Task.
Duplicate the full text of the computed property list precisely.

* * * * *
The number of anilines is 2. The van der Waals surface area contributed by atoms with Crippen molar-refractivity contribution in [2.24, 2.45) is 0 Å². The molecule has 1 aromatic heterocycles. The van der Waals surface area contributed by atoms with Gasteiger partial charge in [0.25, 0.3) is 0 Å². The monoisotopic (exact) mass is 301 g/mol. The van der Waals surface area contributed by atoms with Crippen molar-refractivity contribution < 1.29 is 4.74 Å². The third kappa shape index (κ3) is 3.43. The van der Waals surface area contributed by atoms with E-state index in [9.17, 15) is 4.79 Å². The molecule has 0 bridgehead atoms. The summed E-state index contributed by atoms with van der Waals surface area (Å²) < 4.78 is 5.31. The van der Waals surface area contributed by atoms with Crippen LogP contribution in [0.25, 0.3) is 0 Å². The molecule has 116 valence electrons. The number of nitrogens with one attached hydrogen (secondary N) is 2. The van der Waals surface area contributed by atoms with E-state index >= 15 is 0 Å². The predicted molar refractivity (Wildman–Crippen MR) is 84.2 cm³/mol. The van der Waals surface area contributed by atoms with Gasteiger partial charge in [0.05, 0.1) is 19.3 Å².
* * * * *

The number of anilines is 2. The van der Waals surface area contributed by atoms with Crippen molar-refractivity contribution in [2.24, 2.45) is 0 Å². The molecule has 1 aromatic heterocycles. The van der Waals surface area contributed by atoms with Gasteiger partial charge in [0.25, 0.3) is 0 Å². The monoisotopic (exact) mass is 301 g/mol. The van der Waals surface area contributed by atoms with Crippen molar-refractivity contribution < 1.29 is 4.74 Å². The third kappa shape index (κ3) is 3.43. The van der Waals surface area contributed by atoms with E-state index in [9.17, 15) is 4.79 Å². The molecule has 0 bridgehead atoms. The summed E-state index contributed by atoms with van der Waals surface area (Å²) < 4.78 is 5.31. The van der Waals surface area contributed by atoms with Crippen LogP contribution in [0.25, 0.3) is 0 Å². The molecule has 116 valence electrons. The number of nitrogens with one attached hydrogen (secondary N) is 2. The van der Waals surface area contributed by atoms with E-state index >= 15 is 0 Å². The predicted molar refractivity (Wildman–Crippen MR) is 84.2 cm³/mol. The van der Waals surface area contributed by atoms with Gasteiger partial charge in [0.05, 0.1) is 19.3 Å².